Back on Track? Nigeria's Hard Path toward Reform

By Luna, Joseph P. | Harvard International Review, Fall 2007 | Go to article overview

Back on Track? Nigeria's Hard Path toward Reform


Luna, Joseph P., Harvard International Review


Nigeria's most recent presidential election demonstrated the country's fractious political situation and widespread lack of transparency. Throughout much of its post-independence history, Nigeria has suffered under a three-way geo-ethnic political divide that has helped breed corruption, a heavy dependence on oil, and a lack of economic development. President Umaru Yar'Adua, a member of the People's Democratic Party and handpicked successor of former president Olusegun Obasanjo, has inherited this system; ironically, many would argue that it is this corrupt system that led to Yar'Adua's election. Nonetheless, it will be his responsibility to increase accountability at all levels of government and continue economic reforms to encourage sustainable, broad-based development.

Nigeria's record on economic development has been substandard; according to the World Bank, it ranks behind only China and India in terms of absolute number of people living on less than US$1 a day, but it certainly does not display the accelerated growth of these Asian economies. This situation has much to do with the poor political choices made as a result of distorted economic incentives caused by Nigeria's resource curse. Even though, and perhaps because, it is endowed with copious oil reserves in the Niger Delta region, many governments since the 1970s have consistently failed to develop other sectors of the economy, particularly agriculture, upon which most of the population attempts to earn a living.

Furthermore, despite volatile prices, successive Nigerian governments have relied on oil for operating revenues. As a result, the tax system is rudimentary. Without taxes, the population loses a primary avenue of holding its government accountable. Overlooking development problems allows the government to pay off key supporters with oil revenues. Because the government can maintain its control by paying supporters, it lacks the incentive to provide public goods, which would win over voters in a functioning democracy. The private sector also suffers as the government has failed to sustain the proper institutions of property rights and contract enforcement.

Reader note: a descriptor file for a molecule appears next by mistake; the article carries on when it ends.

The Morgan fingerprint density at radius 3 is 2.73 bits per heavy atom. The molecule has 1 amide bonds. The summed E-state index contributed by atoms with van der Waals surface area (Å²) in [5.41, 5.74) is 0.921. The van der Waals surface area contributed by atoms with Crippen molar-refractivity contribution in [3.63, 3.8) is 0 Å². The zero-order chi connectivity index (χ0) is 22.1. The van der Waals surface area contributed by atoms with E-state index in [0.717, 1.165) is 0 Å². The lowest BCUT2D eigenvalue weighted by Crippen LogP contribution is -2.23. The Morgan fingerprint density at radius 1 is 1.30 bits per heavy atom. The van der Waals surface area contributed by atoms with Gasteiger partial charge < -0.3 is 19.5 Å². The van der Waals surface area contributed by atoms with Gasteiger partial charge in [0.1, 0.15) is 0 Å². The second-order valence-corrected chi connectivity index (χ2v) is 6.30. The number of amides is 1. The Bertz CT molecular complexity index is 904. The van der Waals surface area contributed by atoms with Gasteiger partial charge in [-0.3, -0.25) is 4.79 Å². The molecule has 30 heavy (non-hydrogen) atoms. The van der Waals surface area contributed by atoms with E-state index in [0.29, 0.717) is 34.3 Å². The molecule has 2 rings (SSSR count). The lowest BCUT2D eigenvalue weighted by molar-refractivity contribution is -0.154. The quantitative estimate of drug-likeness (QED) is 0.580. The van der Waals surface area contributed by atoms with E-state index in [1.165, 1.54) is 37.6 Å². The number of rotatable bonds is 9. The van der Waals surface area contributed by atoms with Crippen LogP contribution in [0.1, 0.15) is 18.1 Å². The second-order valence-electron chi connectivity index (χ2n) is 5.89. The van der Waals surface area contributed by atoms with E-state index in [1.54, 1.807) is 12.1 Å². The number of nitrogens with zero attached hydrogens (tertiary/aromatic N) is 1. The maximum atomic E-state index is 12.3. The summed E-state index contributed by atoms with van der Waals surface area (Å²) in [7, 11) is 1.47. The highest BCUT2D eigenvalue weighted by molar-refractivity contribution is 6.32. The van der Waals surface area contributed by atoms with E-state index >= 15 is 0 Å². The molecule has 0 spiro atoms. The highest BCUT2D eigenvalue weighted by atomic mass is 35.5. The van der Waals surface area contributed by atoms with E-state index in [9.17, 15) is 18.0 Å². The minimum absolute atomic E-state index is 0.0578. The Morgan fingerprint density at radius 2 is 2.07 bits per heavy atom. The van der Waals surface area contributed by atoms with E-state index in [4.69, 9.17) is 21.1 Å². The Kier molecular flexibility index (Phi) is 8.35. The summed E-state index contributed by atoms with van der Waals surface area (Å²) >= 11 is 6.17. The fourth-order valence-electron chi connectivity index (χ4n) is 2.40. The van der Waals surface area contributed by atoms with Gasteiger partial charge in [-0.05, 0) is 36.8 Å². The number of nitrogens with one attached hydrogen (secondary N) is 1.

While some of his economic policies followed the above trends, former President Olusegun Obasanjo attempted to change these tendencies. The IMF notes that the Obasanjo government took steps to eradicate government corruption, further civil service reform, and promote the Extractive Industries Transparency Initiative (EITI). The EITI, in particular, has been a key component of Nigeria's national development strategy; it seeks to transform Nigeria from an oil-dependent, failing state to a prosperous nation with regional acclaim. …

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